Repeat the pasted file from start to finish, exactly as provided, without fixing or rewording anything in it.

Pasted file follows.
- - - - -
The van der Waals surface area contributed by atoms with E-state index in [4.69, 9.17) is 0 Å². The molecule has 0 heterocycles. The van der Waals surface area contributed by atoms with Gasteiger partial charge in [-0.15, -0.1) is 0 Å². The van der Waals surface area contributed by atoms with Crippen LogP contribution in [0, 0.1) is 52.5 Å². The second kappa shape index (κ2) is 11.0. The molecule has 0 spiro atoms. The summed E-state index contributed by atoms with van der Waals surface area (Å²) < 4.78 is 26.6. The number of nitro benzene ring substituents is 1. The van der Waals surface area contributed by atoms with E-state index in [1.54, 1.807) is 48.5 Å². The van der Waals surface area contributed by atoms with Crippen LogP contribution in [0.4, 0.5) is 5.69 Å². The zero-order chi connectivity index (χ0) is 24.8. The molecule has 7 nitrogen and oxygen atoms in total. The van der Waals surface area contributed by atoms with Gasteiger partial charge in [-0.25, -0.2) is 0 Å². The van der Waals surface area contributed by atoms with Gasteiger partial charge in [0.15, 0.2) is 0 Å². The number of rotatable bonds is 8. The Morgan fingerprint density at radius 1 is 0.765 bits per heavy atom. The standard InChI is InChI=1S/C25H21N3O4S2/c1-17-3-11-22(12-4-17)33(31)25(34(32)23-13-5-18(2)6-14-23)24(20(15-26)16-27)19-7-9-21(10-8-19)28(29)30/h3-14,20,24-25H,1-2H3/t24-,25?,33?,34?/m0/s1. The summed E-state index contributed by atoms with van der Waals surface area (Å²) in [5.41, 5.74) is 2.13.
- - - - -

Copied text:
The van der Waals surface area contributed by atoms with E-state index in [4.69, 9.17) is 0 Å². The molecule has 0 heterocycles. The van der Waals surface area contributed by atoms with Gasteiger partial charge in [-0.15, -0.1) is 0 Å². The van der Waals surface area contributed by atoms with Crippen LogP contribution in [0, 0.1) is 52.5 Å². The second kappa shape index (κ2) is 11.0. The molecule has 0 spiro atoms. The summed E-state index contributed by atoms with van der Waals surface area (Å²) < 4.78 is 26.6. The number of nitro benzene ring substituents is 1. The van der Waals surface area contributed by atoms with E-state index in [1.54, 1.807) is 48.5 Å². The van der Waals surface area contributed by atoms with Crippen LogP contribution in [0.4, 0.5) is 5.69 Å². The zero-order chi connectivity index (χ0) is 24.8. The molecule has 7 nitrogen and oxygen atoms in total. The van der Waals surface area contributed by atoms with Gasteiger partial charge in [-0.25, -0.2) is 0 Å². The van der Waals surface area contributed by atoms with Gasteiger partial charge in [0.15, 0.2) is 0 Å². The number of rotatable bonds is 8. The Morgan fingerprint density at radius 1 is 0.765 bits per heavy atom. The standard InChI is InChI=1S/C25H21N3O4S2/c1-17-3-11-22(12-4-17)33(31)25(34(32)23-13-5-18(2)6-14-23)24(20(15-26)16-27)19-7-9-21(10-8-19)28(29)30/h3-14,20,24-25H,1-2H3/t24-,25?,33?,34?/m0/s1. The summed E-state index contributed by atoms with van der Waals surface area (Å²) in [5.41, 5.74) is 2.13.